Interpublic’s organic growth went into reverse in Q1 2023, down 0.2% with revenue of $2.18bn, a 2.3% decrease on 2022. It’s worth emphasising that the ad holding companies measure organic growth in slightly different ways, important when the difference between the seemingly good and bad is so narrow.
CEO Philippe Krakowsky blamed technology client cutbacks (Microsoft is a biggie), a sector that suffered generally in the US late last year. The cutbacks likely prompted redundancies at IPG’s digital agencies, including R/GA.
Krakowsky (above) says: “In our first quarter, the services and capabilities that have led our substantial multi-year growth, notably media, healthcare and data-informed practices, continued to perform well, with strong growth that was offset by certain areas of softness, notably among marketers in the technology sector. The result was a slight decline in first quarter organic revenue.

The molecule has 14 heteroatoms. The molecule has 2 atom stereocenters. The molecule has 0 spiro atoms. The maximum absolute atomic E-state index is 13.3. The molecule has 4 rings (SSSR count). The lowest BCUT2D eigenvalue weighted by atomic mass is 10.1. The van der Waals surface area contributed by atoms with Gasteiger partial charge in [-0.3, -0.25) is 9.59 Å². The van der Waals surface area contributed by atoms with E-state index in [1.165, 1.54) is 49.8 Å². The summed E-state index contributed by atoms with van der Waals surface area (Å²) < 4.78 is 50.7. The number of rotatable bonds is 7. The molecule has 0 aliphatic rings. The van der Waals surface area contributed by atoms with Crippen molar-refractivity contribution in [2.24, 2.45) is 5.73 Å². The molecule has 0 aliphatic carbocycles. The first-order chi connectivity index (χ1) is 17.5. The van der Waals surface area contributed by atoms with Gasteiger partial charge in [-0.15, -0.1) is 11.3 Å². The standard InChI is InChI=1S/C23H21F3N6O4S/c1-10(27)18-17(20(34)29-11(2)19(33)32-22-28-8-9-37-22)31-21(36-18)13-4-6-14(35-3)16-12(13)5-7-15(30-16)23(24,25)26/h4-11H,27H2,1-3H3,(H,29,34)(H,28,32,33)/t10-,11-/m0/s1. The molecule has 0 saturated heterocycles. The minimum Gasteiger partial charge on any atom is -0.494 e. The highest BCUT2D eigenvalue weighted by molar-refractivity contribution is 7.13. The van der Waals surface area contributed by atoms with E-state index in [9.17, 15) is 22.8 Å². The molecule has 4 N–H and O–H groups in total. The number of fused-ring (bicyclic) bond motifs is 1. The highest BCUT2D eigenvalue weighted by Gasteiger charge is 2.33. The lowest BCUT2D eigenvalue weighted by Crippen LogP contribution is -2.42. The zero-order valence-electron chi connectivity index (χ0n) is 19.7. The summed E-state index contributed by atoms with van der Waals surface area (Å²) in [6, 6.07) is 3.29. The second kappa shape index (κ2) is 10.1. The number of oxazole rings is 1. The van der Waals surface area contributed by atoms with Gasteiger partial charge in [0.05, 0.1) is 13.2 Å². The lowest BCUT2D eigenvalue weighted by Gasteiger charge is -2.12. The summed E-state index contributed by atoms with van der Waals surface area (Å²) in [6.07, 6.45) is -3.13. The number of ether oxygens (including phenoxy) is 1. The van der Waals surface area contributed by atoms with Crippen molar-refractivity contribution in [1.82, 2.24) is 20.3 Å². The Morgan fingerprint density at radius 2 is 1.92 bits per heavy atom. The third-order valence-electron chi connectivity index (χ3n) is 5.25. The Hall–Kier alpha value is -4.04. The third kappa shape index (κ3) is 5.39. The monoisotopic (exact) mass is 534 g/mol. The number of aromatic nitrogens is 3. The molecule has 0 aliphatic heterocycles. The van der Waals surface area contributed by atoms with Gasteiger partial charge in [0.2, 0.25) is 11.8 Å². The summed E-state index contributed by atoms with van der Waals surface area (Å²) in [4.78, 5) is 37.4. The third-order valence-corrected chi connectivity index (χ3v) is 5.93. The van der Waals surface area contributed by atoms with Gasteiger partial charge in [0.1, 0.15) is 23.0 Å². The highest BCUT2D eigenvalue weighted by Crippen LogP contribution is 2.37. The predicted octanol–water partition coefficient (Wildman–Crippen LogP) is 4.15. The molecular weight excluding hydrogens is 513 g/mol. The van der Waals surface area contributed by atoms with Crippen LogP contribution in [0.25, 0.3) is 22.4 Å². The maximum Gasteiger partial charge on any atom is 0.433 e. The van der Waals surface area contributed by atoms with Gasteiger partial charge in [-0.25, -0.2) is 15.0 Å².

“Financial results in the quarter are consistent with our internal forecast of pacing for the full year, both overall and across each of our operating segments. Since the start of the year, we have won a number of the industry’s most competitive account reviews, encompassing a diverse set of services and client sectors, which increasingly benefits our outlook as we move further into the year. During the quarter, we also demonstrated ongoing strong expense discipline.
“We continue to expect full-year organic growth at the midpoint of our range of 2% – 4%.”
The numbers from Publicis, Omnicom, WPP, Havas and now IPG suggest that Publicis is well ahead of the game with a growth rate of 7.1%. Omnicom is up 5.2%, WPP 2.9% (it says that if computed like Omnicom’s the figure would be 4.9%) and Havas, now part of Vivendi, 1.1%.
With an uncertain economic outlook (to put it mildly), cutting costs is likely to be as big a part of what they do in 2023 as fuelling growth – as IPG’s Krakowski acknowledges.